After a year indoors, a writer remembers the joy — and pressures — of a childhood spent in Utah.
About three months into the pandemic, I found myself standing at the window of my condo near downtown Washington, D.C., cradling my newborn. Outside, the sun was rising. The world seemed plastic. Nothing moved. Absent the usual commotion of honking cars, barking dogs and fast-walking humans, the empty thoroughfare was as quiet as a photograph, yet somehow eerie, as if a black-and-white still of a barren nighttime scene had been colorized and converted into day.
I was on paternal leave, helping with our newborn and a newly homebound 3-year-old, and my wife was back at work, which meant she was back at her laptop. Like everyone else, we’d been forced to shrink and edit our lives to fit inside four walls. This place was still home, but we rarely uttered the word anymore. Home was supposed to be a place you returned to after engaging with the world. What did home mean now? We were still trying to figure that out.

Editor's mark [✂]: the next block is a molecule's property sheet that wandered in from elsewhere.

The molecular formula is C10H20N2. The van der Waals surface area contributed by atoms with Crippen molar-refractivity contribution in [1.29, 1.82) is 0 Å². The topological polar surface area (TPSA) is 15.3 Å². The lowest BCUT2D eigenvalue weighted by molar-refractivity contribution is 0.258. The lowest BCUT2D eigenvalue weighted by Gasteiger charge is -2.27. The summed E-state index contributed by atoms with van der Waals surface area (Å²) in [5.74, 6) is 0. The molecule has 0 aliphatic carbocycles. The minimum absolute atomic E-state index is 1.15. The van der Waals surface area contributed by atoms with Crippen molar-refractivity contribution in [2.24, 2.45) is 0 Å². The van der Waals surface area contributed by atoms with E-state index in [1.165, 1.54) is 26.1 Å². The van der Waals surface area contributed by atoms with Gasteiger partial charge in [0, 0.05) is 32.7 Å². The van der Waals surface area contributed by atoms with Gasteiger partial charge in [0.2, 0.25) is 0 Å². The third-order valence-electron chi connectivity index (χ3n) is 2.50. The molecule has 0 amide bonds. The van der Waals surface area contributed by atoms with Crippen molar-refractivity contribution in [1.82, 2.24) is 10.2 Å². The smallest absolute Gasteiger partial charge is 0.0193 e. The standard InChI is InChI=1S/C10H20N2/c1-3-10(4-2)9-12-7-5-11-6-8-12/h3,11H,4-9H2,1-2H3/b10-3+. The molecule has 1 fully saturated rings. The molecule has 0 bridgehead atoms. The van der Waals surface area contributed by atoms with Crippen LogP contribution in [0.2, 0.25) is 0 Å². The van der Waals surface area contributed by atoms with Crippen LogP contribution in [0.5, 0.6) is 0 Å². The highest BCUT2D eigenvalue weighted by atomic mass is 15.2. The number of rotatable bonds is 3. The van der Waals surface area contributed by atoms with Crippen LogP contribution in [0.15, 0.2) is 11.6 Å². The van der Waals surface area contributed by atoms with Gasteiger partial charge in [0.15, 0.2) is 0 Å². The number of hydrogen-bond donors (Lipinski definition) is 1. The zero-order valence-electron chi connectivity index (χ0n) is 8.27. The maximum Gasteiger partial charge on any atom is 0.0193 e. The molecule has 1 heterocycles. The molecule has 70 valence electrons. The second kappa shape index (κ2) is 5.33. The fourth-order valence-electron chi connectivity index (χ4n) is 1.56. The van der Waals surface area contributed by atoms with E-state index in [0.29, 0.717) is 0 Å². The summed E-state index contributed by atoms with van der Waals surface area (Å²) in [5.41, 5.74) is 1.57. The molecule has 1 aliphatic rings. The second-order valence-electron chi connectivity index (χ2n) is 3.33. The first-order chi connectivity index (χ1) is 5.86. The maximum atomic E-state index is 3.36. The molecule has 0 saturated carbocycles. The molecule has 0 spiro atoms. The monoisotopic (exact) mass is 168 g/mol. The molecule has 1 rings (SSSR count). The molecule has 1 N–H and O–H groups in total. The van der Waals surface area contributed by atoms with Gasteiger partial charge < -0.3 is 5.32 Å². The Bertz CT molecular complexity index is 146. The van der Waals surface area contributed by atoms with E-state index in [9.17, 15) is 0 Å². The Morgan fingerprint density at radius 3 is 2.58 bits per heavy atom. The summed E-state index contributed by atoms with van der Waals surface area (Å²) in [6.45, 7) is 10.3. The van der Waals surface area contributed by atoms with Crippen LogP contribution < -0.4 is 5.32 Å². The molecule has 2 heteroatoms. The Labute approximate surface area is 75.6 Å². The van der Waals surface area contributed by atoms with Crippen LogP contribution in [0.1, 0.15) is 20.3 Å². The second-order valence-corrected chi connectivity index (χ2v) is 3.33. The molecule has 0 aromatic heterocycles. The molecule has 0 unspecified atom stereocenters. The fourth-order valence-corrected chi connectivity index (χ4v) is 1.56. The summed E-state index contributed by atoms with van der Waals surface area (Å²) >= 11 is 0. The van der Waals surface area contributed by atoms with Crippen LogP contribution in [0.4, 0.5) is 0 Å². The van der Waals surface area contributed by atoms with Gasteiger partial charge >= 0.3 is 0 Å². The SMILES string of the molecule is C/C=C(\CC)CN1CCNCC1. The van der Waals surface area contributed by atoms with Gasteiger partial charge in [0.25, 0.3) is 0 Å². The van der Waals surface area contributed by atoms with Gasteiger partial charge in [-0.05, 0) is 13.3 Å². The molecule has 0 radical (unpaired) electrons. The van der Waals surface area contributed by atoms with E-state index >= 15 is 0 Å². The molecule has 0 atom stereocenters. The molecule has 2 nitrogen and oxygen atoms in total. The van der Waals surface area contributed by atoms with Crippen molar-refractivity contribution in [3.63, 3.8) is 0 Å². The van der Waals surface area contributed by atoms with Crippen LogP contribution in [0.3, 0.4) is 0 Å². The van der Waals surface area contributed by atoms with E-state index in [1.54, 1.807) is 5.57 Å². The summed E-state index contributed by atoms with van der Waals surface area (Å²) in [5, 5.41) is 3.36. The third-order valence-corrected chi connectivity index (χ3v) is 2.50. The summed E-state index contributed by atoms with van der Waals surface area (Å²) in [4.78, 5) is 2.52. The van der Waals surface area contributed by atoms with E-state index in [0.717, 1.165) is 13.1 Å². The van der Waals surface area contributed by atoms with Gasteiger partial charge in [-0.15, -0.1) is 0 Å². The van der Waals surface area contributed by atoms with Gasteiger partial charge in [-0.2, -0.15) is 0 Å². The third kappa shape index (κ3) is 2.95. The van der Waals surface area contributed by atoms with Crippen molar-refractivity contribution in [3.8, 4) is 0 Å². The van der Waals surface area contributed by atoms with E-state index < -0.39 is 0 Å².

Not that we had nothing to do. I’d never been busier; almost every minute of my day was booked. Feeding the baby, changing her diapers, loading the dishwasher, unloading the dishwasher, reading to the toddler, putting on Sesame Street (and rewinding it, because the 3-year-old had to hear a particular song a second time) — an unceasing run-on sentence of survival.
Read the rest of the essay at https://www.hcn.org/issues/53.8/ideas-essay-is-there-really-freedom-in-the-outdoors.